A story beginning "I didn't know it was made out of butter..." in less than 500 words.

The Quiet Stones

By Debra Di Blasi

I didn’t know it was made out of butter.  After all, when most people think of a country they picture land—mountains or shores, deserts or fields.  They consider a solid place that will continue far beyond their staccato lives, into a future as mysterious as the gaps between stars.  When the country elected me leader, it did not clear its throat and say, “Oh and by the way, that’s butter under your feet. Tread carefully.” 

So I built my government heavy and close, planted a new flag deep.  I drew the poor boys away from the yellow plains and gave them black boots and metal ordnance, told them to march right off the edge of my vision.  I locked the girls safe at home. In their unforeseeable boredom they began knitting blankets of fistfuls of hanks.  At night, all night, clattering needles lit the darkness with sparks.  And when the bulldozers set their steel plows low to clear pathways to the future, the scent of hot diesel haunted the birds of new glens.  I rejoiced.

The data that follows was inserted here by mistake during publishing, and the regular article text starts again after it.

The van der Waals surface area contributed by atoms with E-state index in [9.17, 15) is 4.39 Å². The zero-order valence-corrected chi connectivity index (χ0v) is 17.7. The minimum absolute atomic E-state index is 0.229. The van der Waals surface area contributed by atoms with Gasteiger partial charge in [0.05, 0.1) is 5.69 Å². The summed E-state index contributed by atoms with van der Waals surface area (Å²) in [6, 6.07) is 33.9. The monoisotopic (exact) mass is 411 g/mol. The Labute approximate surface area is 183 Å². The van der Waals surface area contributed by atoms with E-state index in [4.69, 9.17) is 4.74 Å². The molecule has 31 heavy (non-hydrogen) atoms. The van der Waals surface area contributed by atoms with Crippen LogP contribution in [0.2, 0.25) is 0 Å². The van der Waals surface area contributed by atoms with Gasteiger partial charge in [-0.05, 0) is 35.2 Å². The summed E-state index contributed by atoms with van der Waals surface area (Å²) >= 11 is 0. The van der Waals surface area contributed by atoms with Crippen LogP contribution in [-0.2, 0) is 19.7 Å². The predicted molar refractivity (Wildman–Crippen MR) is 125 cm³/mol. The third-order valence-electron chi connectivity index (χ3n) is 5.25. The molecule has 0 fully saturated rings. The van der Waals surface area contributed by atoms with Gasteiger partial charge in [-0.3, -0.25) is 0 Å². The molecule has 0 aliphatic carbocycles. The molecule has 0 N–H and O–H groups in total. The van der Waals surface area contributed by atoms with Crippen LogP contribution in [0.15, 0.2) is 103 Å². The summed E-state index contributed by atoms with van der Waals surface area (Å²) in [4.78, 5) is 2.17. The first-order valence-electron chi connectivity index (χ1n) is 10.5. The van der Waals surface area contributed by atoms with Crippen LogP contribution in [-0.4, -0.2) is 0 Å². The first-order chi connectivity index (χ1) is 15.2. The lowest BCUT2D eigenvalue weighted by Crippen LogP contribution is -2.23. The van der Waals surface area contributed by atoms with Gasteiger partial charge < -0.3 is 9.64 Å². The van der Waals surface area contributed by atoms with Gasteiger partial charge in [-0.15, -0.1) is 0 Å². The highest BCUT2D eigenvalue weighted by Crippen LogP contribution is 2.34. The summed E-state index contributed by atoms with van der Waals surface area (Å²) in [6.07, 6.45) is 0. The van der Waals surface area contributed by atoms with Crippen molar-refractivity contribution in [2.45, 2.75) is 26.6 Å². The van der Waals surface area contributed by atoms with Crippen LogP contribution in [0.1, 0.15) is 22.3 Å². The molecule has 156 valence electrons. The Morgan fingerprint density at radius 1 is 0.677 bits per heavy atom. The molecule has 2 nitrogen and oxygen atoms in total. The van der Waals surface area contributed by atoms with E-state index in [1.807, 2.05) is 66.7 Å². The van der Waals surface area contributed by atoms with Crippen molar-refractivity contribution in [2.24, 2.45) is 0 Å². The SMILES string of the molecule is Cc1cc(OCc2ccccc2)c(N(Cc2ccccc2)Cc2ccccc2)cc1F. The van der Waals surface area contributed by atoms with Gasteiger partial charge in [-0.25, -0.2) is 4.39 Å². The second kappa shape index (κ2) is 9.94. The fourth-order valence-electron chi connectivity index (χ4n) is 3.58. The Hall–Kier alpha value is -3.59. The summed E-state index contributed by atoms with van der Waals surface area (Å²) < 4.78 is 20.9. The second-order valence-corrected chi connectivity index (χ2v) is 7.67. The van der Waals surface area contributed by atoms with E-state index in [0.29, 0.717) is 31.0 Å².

Then, one day, ordinary and light, history began.  A stone sank.  And I can say now, with the confidence of hindsight, that it is never the ones you suspect—not the granite or travertine, galena or quartz.  Rather, a quiet stone out among the scrub.  Inconsequential.  Except to the old woman who expected to meet it on her to-and-fro walks.  A recurring how-d’you-do nod, that stone, awash with phenomenal beauty even as it eroded toward dust.  But it sank first.  With something less than a sigh.  And the old woman was moved by its going.

As we are all moved, now, by the sinking of stones.  The sinking of me in my masterpiece, my great idea, my single glory built on a country melting now under the weight and heat of my grabbling hands.